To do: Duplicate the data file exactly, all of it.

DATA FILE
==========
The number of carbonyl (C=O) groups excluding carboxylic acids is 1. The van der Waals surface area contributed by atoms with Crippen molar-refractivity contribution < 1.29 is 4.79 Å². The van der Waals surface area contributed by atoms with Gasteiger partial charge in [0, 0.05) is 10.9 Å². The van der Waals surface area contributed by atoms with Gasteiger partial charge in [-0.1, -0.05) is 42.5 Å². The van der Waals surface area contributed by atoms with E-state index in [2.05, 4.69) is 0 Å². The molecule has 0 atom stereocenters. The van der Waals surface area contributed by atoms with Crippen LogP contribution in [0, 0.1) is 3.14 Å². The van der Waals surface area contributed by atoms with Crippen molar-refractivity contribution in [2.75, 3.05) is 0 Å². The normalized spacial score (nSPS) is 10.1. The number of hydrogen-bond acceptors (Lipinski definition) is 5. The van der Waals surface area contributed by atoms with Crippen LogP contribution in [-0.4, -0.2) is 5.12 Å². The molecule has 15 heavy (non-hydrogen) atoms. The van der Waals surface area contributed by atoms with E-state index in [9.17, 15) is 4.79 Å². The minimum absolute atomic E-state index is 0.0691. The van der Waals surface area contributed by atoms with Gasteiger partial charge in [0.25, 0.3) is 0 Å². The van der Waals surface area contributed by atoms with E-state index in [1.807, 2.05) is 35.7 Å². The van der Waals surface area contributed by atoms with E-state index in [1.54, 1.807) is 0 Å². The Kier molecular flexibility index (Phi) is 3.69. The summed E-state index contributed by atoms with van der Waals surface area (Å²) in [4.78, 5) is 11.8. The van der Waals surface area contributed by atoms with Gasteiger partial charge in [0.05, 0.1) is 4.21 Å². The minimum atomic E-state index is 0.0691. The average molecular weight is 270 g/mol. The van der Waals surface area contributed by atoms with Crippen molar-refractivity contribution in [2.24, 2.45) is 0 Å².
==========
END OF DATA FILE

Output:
The number of carbonyl (C=O) groups excluding carboxylic acids is 1. The van der Waals surface area contributed by atoms with Crippen molar-refractivity contribution < 1.29 is 4.79 Å². The van der Waals surface area contributed by atoms with Gasteiger partial charge in [0, 0.05) is 10.9 Å². The van der Waals surface area contributed by atoms with Gasteiger partial charge in [-0.1, -0.05) is 42.5 Å². The van der Waals surface area contributed by atoms with E-state index in [2.05, 4.69) is 0 Å². The molecule has 0 atom stereocenters. The van der Waals surface area contributed by atoms with Crippen LogP contribution in [0, 0.1) is 3.14 Å². The van der Waals surface area contributed by atoms with Crippen molar-refractivity contribution in [2.75, 3.05) is 0 Å². The normalized spacial score (nSPS) is 10.1. The number of hydrogen-bond acceptors (Lipinski definition) is 5. The van der Waals surface area contributed by atoms with Crippen LogP contribution in [-0.4, -0.2) is 5.12 Å². The molecule has 15 heavy (non-hydrogen) atoms. The van der Waals surface area contributed by atoms with E-state index in [9.17, 15) is 4.79 Å². The minimum absolute atomic E-state index is 0.0691. The van der Waals surface area contributed by atoms with Gasteiger partial charge in [0.25, 0.3) is 0 Å². The van der Waals surface area contributed by atoms with E-state index in [1.807, 2.05) is 35.7 Å². The van der Waals surface area contributed by atoms with E-state index in [1.54, 1.807) is 0 Å². The Kier molecular flexibility index (Phi) is 3.69. The summed E-state index contributed by atoms with van der Waals surface area (Å²) in [4.78, 5) is 11.8. The van der Waals surface area contributed by atoms with Gasteiger partial charge in [0.05, 0.1) is 4.21 Å². The minimum atomic E-state index is 0.0691. The average molecular weight is 270 g/mol. The van der Waals surface area contributed by atoms with Crippen molar-refractivity contribution in [2.24, 2.45) is 0 Å².